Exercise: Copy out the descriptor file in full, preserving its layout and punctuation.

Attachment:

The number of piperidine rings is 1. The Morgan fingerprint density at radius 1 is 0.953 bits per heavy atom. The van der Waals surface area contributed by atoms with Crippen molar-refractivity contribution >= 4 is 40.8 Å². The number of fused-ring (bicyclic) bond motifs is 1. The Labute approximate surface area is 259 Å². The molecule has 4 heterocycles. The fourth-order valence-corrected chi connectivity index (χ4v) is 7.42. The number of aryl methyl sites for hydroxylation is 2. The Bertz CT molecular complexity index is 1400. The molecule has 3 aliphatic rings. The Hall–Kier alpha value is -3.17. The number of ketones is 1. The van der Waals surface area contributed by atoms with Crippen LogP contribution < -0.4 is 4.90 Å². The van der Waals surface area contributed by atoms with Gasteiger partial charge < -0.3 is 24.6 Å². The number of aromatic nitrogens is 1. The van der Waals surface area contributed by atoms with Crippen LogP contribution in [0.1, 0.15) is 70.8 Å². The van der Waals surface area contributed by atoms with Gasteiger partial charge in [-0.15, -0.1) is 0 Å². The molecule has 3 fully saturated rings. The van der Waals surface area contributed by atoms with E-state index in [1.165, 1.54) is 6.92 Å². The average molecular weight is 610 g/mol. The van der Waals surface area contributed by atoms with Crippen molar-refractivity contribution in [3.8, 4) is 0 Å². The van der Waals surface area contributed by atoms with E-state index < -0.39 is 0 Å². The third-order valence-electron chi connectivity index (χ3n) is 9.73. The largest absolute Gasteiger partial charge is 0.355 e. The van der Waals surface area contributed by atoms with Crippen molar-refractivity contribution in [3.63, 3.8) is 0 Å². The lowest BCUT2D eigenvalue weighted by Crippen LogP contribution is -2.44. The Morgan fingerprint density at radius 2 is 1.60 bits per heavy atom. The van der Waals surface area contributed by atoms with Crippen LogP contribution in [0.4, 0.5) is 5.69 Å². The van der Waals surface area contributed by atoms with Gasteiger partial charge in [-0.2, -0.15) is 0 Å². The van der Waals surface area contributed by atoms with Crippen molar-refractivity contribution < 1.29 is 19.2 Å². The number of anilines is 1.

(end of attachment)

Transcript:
The number of piperidine rings is 1. The Morgan fingerprint density at radius 1 is 0.953 bits per heavy atom. The van der Waals surface area contributed by atoms with Crippen molar-refractivity contribution >= 4 is 40.8 Å². The number of fused-ring (bicyclic) bond motifs is 1. The Labute approximate surface area is 259 Å². The molecule has 4 heterocycles. The fourth-order valence-corrected chi connectivity index (χ4v) is 7.42. The number of aryl methyl sites for hydroxylation is 2. The Bertz CT molecular complexity index is 1400. The molecule has 3 aliphatic rings. The Hall–Kier alpha value is -3.17. The number of ketones is 1. The van der Waals surface area contributed by atoms with Crippen LogP contribution < -0.4 is 4.90 Å². The van der Waals surface area contributed by atoms with Gasteiger partial charge < -0.3 is 24.6 Å². The number of aromatic nitrogens is 1. The van der Waals surface area contributed by atoms with Crippen LogP contribution in [0.1, 0.15) is 70.8 Å². The van der Waals surface area contributed by atoms with Gasteiger partial charge in [-0.15, -0.1) is 0 Å². The molecule has 3 fully saturated rings. The van der Waals surface area contributed by atoms with E-state index in [1.165, 1.54) is 6.92 Å². The average molecular weight is 610 g/mol. The van der Waals surface area contributed by atoms with Crippen molar-refractivity contribution in [3.8, 4) is 0 Å². The van der Waals surface area contributed by atoms with E-state index < -0.39 is 0 Å². The third-order valence-electron chi connectivity index (χ3n) is 9.73. The largest absolute Gasteiger partial charge is 0.355 e. The van der Waals surface area contributed by atoms with Crippen molar-refractivity contribution in [3.63, 3.8) is 0 Å². The lowest BCUT2D eigenvalue weighted by Crippen LogP contribution is -2.44. The Morgan fingerprint density at radius 2 is 1.60 bits per heavy atom. The van der Waals surface area contributed by atoms with Crippen LogP contribution in [0.4, 0.5) is 5.69 Å². The van der Waals surface area contributed by atoms with Gasteiger partial charge in [-0.2, -0.15) is 0 Å². The van der Waals surface area contributed by atoms with Crippen molar-refractivity contribution < 1.29 is 19.2 Å². The number of anilines is 1.